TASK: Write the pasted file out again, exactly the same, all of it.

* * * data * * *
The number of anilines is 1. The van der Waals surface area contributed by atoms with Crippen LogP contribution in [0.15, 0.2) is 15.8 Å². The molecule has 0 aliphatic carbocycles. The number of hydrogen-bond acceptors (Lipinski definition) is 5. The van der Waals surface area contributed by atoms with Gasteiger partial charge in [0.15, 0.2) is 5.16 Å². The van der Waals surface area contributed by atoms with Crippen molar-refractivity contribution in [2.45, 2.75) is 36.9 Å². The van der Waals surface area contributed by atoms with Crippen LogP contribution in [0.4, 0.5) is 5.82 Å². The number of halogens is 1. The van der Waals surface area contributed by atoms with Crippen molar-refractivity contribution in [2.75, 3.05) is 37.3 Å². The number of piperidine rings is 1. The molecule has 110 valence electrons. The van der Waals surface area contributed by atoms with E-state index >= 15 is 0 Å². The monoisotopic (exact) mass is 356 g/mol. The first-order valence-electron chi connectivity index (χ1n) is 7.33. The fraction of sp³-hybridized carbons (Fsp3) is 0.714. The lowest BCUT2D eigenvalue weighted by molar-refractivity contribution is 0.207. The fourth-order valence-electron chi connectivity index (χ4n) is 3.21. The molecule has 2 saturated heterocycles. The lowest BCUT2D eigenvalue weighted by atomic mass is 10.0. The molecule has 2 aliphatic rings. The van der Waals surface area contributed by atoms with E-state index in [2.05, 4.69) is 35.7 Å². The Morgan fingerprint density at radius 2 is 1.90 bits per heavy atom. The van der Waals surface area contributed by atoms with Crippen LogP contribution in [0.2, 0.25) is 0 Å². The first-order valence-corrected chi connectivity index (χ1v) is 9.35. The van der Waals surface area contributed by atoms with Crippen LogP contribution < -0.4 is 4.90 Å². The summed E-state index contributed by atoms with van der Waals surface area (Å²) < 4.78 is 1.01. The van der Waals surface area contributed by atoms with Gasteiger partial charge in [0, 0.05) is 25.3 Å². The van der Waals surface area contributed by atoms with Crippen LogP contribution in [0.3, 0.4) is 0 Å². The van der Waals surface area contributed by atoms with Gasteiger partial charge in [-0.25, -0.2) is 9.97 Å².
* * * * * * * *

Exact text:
The number of anilines is 1. The van der Waals surface area contributed by atoms with Crippen LogP contribution in [0.15, 0.2) is 15.8 Å². The molecule has 0 aliphatic carbocycles. The number of hydrogen-bond acceptors (Lipinski definition) is 5. The van der Waals surface area contributed by atoms with Gasteiger partial charge in [0.15, 0.2) is 5.16 Å². The van der Waals surface area contributed by atoms with Crippen molar-refractivity contribution in [2.45, 2.75) is 36.9 Å². The van der Waals surface area contributed by atoms with Crippen LogP contribution in [0.4, 0.5) is 5.82 Å². The number of halogens is 1. The van der Waals surface area contributed by atoms with Crippen molar-refractivity contribution in [2.75, 3.05) is 37.3 Å². The number of piperidine rings is 1. The molecule has 110 valence electrons. The van der Waals surface area contributed by atoms with E-state index >= 15 is 0 Å². The monoisotopic (exact) mass is 356 g/mol. The first-order valence-electron chi connectivity index (χ1n) is 7.33. The fraction of sp³-hybridized carbons (Fsp3) is 0.714. The lowest BCUT2D eigenvalue weighted by molar-refractivity contribution is 0.207. The fourth-order valence-electron chi connectivity index (χ4n) is 3.21. The molecule has 2 saturated heterocycles. The lowest BCUT2D eigenvalue weighted by atomic mass is 10.0. The molecule has 2 aliphatic rings. The van der Waals surface area contributed by atoms with E-state index in [2.05, 4.69) is 35.7 Å². The Morgan fingerprint density at radius 2 is 1.90 bits per heavy atom. The van der Waals surface area contributed by atoms with Crippen LogP contribution in [0.2, 0.25) is 0 Å². The first-order valence-corrected chi connectivity index (χ1v) is 9.35. The van der Waals surface area contributed by atoms with Crippen LogP contribution < -0.4 is 4.90 Å². The summed E-state index contributed by atoms with van der Waals surface area (Å²) < 4.78 is 1.01. The van der Waals surface area contributed by atoms with Gasteiger partial charge in [0, 0.05) is 25.3 Å². The van der Waals surface area contributed by atoms with Crippen LogP contribution in [0.3, 0.4) is 0 Å². The van der Waals surface area contributed by atoms with Gasteiger partial charge in [-0.25, -0.2) is 9.97 Å².